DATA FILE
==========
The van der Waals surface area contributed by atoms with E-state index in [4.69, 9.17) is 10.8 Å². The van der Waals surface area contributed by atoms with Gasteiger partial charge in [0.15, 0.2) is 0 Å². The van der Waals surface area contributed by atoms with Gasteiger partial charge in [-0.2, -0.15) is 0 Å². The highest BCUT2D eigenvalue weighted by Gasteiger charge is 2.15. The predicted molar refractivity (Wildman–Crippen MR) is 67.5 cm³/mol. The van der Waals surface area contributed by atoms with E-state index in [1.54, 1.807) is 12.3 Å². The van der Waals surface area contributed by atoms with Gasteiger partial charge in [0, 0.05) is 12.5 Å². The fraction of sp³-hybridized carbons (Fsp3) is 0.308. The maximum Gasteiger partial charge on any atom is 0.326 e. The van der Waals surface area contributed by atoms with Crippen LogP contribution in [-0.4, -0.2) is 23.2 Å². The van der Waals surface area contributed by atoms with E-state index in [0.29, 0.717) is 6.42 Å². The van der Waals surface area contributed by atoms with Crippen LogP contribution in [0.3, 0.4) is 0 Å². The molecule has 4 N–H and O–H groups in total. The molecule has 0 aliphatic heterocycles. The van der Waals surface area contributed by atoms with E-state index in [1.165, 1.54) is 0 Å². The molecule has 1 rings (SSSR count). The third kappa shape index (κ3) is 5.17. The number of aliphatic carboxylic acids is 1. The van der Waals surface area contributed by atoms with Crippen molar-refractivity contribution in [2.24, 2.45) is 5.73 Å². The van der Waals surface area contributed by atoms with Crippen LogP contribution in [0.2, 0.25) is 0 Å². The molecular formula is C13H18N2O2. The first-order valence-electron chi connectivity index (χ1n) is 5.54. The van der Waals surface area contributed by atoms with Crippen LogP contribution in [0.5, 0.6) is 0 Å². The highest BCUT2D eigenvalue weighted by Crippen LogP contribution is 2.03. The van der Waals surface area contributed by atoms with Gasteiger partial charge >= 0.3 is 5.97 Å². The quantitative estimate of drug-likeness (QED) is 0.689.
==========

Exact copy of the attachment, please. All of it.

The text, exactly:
The van der Waals surface area contributed by atoms with E-state index in [4.69, 9.17) is 10.8 Å². The van der Waals surface area contributed by atoms with Gasteiger partial charge in [0.15, 0.2) is 0 Å². The van der Waals surface area contributed by atoms with Gasteiger partial charge in [-0.2, -0.15) is 0 Å². The highest BCUT2D eigenvalue weighted by Gasteiger charge is 2.15. The predicted molar refractivity (Wildman–Crippen MR) is 67.5 cm³/mol. The van der Waals surface area contributed by atoms with E-state index in [1.54, 1.807) is 12.3 Å². The van der Waals surface area contributed by atoms with Gasteiger partial charge in [0, 0.05) is 12.5 Å². The fraction of sp³-hybridized carbons (Fsp3) is 0.308. The maximum Gasteiger partial charge on any atom is 0.326 e. The van der Waals surface area contributed by atoms with Crippen LogP contribution in [-0.4, -0.2) is 23.2 Å². The van der Waals surface area contributed by atoms with E-state index in [0.29, 0.717) is 6.42 Å². The van der Waals surface area contributed by atoms with Crippen LogP contribution in [0.3, 0.4) is 0 Å². The molecule has 4 N–H and O–H groups in total. The molecule has 0 aliphatic heterocycles. The van der Waals surface area contributed by atoms with E-state index in [1.165, 1.54) is 0 Å². The molecule has 1 rings (SSSR count). The third kappa shape index (κ3) is 5.17. The number of aliphatic carboxylic acids is 1. The van der Waals surface area contributed by atoms with Crippen molar-refractivity contribution in [2.24, 2.45) is 5.73 Å². The van der Waals surface area contributed by atoms with Crippen LogP contribution in [0.2, 0.25) is 0 Å². The molecular formula is C13H18N2O2. The first-order valence-electron chi connectivity index (χ1n) is 5.54. The van der Waals surface area contributed by atoms with Crippen LogP contribution in [0.5, 0.6) is 0 Å². The highest BCUT2D eigenvalue weighted by Crippen LogP contribution is 2.03. The van der Waals surface area contributed by atoms with Gasteiger partial charge >= 0.3 is 5.97 Å². The quantitative estimate of drug-likeness (QED) is 0.689.